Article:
edited by Barbara A. Gilchrest, 295 pages, with 106 illustrations, $95, Cambridge, Mass, Blackwell Science Inc, 1995.
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Gilchrest's Photodamage is remarkably easy to use, enjoyable to read, and destined to become a classic. In a hardback binding with 106 illustrations, 24 color plates, numerous tables, and an appealing layout, this text is comprehensive, up-to-date, and generously referenced. There are 17 chapters authored by 24 of the most prominent contributors to the ever-expanding literature on cutaneous photoinjury. Six chapters define the magnitude and scope of the problem of photodamage, including both its acute and chronic manifestations. The distinction between chronological aging and photoaging is made quite poignantly. Methods for studying chronic photoinjury in human beings as well as in animals are provided. Six other chapters cover biochemical, histological, and ultrastructural data on photoaging as well as on pathogenesis. The accounts on photocarcinogenesis and photoimmunology are especially insightful and clear. The remaining 5 chapters concern the treatment of photodamage with special attention given to the retinoids, antioxidants, sunscreens, face-lifts, and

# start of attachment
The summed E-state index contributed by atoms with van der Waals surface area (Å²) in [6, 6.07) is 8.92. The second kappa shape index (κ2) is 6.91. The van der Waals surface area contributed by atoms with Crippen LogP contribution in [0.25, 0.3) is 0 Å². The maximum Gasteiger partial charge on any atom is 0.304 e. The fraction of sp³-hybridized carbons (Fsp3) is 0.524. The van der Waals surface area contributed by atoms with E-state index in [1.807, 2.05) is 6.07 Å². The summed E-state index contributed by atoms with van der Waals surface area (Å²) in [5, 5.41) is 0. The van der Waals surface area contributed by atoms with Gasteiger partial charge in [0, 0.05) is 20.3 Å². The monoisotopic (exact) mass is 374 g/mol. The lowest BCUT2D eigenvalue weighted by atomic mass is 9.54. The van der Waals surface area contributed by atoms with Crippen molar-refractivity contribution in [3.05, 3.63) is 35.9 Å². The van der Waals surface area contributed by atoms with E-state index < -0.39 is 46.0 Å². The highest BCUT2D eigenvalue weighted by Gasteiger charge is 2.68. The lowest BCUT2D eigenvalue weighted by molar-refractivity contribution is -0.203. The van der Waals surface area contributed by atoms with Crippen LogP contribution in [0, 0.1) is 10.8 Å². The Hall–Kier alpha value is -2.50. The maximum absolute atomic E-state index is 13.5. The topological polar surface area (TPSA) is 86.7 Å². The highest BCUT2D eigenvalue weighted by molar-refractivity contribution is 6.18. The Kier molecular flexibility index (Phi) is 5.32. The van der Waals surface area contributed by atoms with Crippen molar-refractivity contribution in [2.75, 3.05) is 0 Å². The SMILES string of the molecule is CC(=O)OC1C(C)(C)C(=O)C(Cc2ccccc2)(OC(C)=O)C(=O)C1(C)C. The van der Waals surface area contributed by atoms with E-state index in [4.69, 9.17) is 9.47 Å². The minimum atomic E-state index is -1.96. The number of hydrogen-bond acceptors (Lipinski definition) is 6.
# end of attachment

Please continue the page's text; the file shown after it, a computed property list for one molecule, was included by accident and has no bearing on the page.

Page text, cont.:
Taylor CR. Photodamage. Arch Dermatol. 1996;132(9):1136. doi:10.1001/archderm.1996.03890330152039